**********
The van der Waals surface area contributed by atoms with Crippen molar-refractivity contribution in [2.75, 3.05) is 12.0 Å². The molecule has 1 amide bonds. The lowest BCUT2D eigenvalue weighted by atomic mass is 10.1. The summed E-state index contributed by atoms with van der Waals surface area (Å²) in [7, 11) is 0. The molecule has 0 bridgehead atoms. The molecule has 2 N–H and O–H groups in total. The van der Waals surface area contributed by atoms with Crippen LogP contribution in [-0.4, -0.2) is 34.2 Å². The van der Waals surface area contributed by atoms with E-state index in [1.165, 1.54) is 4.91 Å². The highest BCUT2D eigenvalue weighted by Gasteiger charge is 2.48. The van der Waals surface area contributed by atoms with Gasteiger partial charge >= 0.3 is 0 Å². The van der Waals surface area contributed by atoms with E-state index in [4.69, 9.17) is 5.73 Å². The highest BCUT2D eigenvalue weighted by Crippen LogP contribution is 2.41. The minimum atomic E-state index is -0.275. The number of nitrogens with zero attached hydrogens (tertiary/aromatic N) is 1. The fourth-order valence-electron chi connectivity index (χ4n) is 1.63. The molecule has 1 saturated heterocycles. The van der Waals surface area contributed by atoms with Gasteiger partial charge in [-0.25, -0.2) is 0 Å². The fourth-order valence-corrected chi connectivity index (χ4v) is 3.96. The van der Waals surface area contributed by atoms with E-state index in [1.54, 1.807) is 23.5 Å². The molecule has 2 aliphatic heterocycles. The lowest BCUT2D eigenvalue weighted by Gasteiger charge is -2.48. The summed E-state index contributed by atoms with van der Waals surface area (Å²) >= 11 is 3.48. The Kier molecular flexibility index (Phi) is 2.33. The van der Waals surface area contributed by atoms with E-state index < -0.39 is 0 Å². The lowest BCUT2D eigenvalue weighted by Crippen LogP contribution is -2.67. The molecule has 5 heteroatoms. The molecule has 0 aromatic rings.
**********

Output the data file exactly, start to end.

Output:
The van der Waals surface area contributed by atoms with Crippen molar-refractivity contribution in [2.75, 3.05) is 12.0 Å². The molecule has 1 amide bonds. The lowest BCUT2D eigenvalue weighted by atomic mass is 10.1. The summed E-state index contributed by atoms with van der Waals surface area (Å²) in [7, 11) is 0. The molecule has 0 bridgehead atoms. The molecule has 2 N–H and O–H groups in total. The van der Waals surface area contributed by atoms with Crippen LogP contribution in [-0.4, -0.2) is 34.2 Å². The van der Waals surface area contributed by atoms with E-state index in [1.165, 1.54) is 4.91 Å². The highest BCUT2D eigenvalue weighted by Gasteiger charge is 2.48. The van der Waals surface area contributed by atoms with Gasteiger partial charge >= 0.3 is 0 Å². The van der Waals surface area contributed by atoms with E-state index in [4.69, 9.17) is 5.73 Å². The highest BCUT2D eigenvalue weighted by Crippen LogP contribution is 2.41. The minimum atomic E-state index is -0.275. The number of nitrogens with zero attached hydrogens (tertiary/aromatic N) is 1. The fourth-order valence-electron chi connectivity index (χ4n) is 1.63. The molecule has 1 saturated heterocycles. The van der Waals surface area contributed by atoms with Gasteiger partial charge in [-0.25, -0.2) is 0 Å². The fourth-order valence-corrected chi connectivity index (χ4v) is 3.96. The van der Waals surface area contributed by atoms with E-state index in [1.54, 1.807) is 23.5 Å². The molecule has 2 aliphatic heterocycles. The lowest BCUT2D eigenvalue weighted by Gasteiger charge is -2.48. The summed E-state index contributed by atoms with van der Waals surface area (Å²) >= 11 is 3.48. The Kier molecular flexibility index (Phi) is 2.33. The van der Waals surface area contributed by atoms with E-state index < -0.39 is 0 Å². The lowest BCUT2D eigenvalue weighted by Crippen LogP contribution is -2.67. The molecule has 5 heteroatoms. The molecule has 0 aromatic rings.